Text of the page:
Oriol: A London Producer Crafts Melodic Headphone Nodders for All Hours

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Although a quick spin of Oriol's debut LP, Night and Day, will likely seduce you into its world of subdued, jazzy, post-breakbeat electro-funk, the London-based producer, known formally as Oriol Singhji, just wants to make a banger for the dancefloor. "I wish I could make a big club tune, but that's not where my head is at most of time," he explains. "I spend more time at home or in the car than in the club, so I guess that affects the way I listen and make music."

Truthfully, a lot more than just his current environment affects the way he made the gorgeous retro-futuristic sounds that comprise Night and Day. Born in Barcelona, Oriol moved to London with his parents when he was just a few months old. He grew up in the '90s with drum & bass and the now-classic sounds of Warp and Mo'Wax, cornerstones for his eventual interest in electronic music. "There was a musical culture [in London], and kids knew about it and appreciated it," he says. "I might not have heard it or gotten that education elsewhere." He later moved to Boston, where he played saxophone at Berklee College of Music for four years. While there, Singhji bought a computer and some gear and started making beats. "Studying music helped me in a lot of ways," he says, "but school is about technique and theory. I think the best thing anyone can do is work on their own thing and try to be creative with it." Oriol learned to filter his musical interests through an academic background, and it shows in the advanced-sounding melodies and structures that make Night and Day so unique.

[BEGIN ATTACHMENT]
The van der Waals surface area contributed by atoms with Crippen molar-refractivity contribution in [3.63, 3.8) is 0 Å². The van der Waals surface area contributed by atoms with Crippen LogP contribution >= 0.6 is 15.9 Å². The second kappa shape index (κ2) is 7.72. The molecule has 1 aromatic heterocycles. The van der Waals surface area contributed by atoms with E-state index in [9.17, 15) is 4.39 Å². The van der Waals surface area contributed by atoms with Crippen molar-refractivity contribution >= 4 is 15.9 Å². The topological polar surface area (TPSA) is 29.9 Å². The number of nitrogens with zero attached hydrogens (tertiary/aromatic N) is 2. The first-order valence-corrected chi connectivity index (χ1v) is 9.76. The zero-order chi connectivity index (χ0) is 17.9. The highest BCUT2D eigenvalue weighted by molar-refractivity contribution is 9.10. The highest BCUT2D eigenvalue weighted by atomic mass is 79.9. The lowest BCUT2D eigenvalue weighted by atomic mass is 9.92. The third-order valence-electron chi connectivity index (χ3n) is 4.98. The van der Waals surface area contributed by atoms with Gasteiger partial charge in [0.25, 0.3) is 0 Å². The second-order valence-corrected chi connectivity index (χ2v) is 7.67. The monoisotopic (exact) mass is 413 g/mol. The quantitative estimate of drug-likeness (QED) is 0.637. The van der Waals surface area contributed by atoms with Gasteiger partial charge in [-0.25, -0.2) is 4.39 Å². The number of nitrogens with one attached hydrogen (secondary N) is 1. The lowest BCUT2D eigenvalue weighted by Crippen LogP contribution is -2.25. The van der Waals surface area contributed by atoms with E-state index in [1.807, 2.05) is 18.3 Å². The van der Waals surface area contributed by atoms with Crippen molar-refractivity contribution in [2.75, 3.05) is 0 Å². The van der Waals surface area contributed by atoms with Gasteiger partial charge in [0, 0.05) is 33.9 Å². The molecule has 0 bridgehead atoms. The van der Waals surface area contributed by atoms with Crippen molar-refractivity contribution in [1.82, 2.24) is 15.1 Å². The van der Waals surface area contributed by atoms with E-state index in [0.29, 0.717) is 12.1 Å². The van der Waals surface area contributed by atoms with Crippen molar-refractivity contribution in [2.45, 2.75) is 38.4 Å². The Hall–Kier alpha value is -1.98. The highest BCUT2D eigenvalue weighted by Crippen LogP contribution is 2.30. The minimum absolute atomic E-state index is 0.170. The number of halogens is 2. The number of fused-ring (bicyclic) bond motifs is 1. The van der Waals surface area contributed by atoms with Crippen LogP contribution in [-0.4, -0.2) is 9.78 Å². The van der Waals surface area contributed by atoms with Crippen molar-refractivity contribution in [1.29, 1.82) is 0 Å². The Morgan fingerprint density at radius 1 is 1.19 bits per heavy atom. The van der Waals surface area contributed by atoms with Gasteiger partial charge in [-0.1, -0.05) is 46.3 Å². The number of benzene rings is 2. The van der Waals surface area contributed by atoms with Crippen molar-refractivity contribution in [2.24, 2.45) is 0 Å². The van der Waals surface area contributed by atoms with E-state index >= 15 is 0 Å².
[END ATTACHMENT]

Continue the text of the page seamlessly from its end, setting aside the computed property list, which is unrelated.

"Night and Day"

Night and Day, which arrived earlier this year on Planet Mu, is a multi-era journey into '70s soul, '80s electro-funk, and '90s Detroit techno and breakbeat hardcore. Driving-yet-understated beats provide the backbone for lush, reverbed synths accompanied by a healthy dose of soul. Its finished product conjures futuristic hovercraft joy rides along breathtaking cityscapes, like the audio equivalent of Super Nintendo's F-Zero. "You're not gonna forget the sound of all the music you heard as a kid," he says. So if you hear flourishes of Theo Parrish, Domu, Neptunes, or John Coltrane, it's not by accident. "I've probably listened to them more than anyone," he says, "along with Earth, Wind and Fire, Stevie Wonder, [and] Leon Ware."

As the resurgence of electro-funk broadens in scope and popularity, Oriol rises above the rest with laid-back, though highly advanced arrangements. While a club banger may be just out of reach, Oriol's tasteful restraint, and penchant for translating emotion through his music, is perhaps his greatest strength. "I think most of the tracks on the album revolve around a melody," he ponders. "They would sound incomplete without it. I guess that's because the melody is the most emotional aspect for me. [Because] I can't sing and didn't have any vocalists on the record, I tried to make the melodies sing and say something visceral."

Night and Day is out now on Planet Mu